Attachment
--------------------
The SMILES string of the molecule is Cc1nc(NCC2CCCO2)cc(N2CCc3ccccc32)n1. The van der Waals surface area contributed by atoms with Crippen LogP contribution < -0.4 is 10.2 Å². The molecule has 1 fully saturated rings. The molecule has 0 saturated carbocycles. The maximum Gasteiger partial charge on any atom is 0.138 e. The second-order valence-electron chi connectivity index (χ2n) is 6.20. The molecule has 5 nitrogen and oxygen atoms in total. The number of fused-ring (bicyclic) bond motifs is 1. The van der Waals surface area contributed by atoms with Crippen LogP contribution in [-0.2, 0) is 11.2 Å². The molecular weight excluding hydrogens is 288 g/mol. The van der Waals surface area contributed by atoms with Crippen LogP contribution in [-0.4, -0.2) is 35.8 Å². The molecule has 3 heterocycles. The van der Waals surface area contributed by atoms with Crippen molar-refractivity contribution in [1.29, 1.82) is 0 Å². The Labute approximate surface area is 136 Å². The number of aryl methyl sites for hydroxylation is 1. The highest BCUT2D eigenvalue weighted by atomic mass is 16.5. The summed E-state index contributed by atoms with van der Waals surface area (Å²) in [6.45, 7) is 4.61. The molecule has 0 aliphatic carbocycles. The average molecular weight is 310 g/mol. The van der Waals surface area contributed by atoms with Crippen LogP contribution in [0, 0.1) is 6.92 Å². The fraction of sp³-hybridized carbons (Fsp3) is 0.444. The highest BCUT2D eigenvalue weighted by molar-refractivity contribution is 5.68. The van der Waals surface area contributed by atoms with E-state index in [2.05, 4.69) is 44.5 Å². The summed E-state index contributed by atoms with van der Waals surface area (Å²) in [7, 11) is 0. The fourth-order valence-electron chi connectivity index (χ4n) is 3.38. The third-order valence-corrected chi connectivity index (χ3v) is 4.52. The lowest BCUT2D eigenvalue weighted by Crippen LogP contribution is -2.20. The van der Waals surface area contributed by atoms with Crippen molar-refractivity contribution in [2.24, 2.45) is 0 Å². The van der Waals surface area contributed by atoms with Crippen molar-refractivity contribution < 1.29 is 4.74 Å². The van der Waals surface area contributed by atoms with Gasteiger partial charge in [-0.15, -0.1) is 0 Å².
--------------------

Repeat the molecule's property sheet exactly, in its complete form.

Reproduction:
The SMILES string of the molecule is Cc1nc(NCC2CCCO2)cc(N2CCc3ccccc32)n1. The van der Waals surface area contributed by atoms with Crippen LogP contribution < -0.4 is 10.2 Å². The molecule has 1 fully saturated rings. The molecule has 0 saturated carbocycles. The maximum Gasteiger partial charge on any atom is 0.138 e. The second-order valence-electron chi connectivity index (χ2n) is 6.20. The molecule has 5 nitrogen and oxygen atoms in total. The number of fused-ring (bicyclic) bond motifs is 1. The van der Waals surface area contributed by atoms with Crippen LogP contribution in [-0.2, 0) is 11.2 Å². The molecular weight excluding hydrogens is 288 g/mol. The van der Waals surface area contributed by atoms with Crippen LogP contribution in [-0.4, -0.2) is 35.8 Å². The molecule has 3 heterocycles. The van der Waals surface area contributed by atoms with Crippen molar-refractivity contribution in [1.29, 1.82) is 0 Å². The Labute approximate surface area is 136 Å². The number of aryl methyl sites for hydroxylation is 1. The highest BCUT2D eigenvalue weighted by atomic mass is 16.5. The summed E-state index contributed by atoms with van der Waals surface area (Å²) in [6.45, 7) is 4.61. The molecule has 0 aliphatic carbocycles. The average molecular weight is 310 g/mol. The van der Waals surface area contributed by atoms with Crippen LogP contribution in [0, 0.1) is 6.92 Å². The fraction of sp³-hybridized carbons (Fsp3) is 0.444. The highest BCUT2D eigenvalue weighted by molar-refractivity contribution is 5.68. The van der Waals surface area contributed by atoms with E-state index in [2.05, 4.69) is 44.5 Å². The summed E-state index contributed by atoms with van der Waals surface area (Å²) in [7, 11) is 0. The fourth-order valence-electron chi connectivity index (χ4n) is 3.38. The third-order valence-corrected chi connectivity index (χ3v) is 4.52. The lowest BCUT2D eigenvalue weighted by Crippen LogP contribution is -2.20. The van der Waals surface area contributed by atoms with Crippen molar-refractivity contribution in [2.24, 2.45) is 0 Å². The van der Waals surface area contributed by atoms with Crippen molar-refractivity contribution < 1.29 is 4.74 Å². The van der Waals surface area contributed by atoms with Gasteiger partial charge in [-0.15, -0.1) is 0 Å².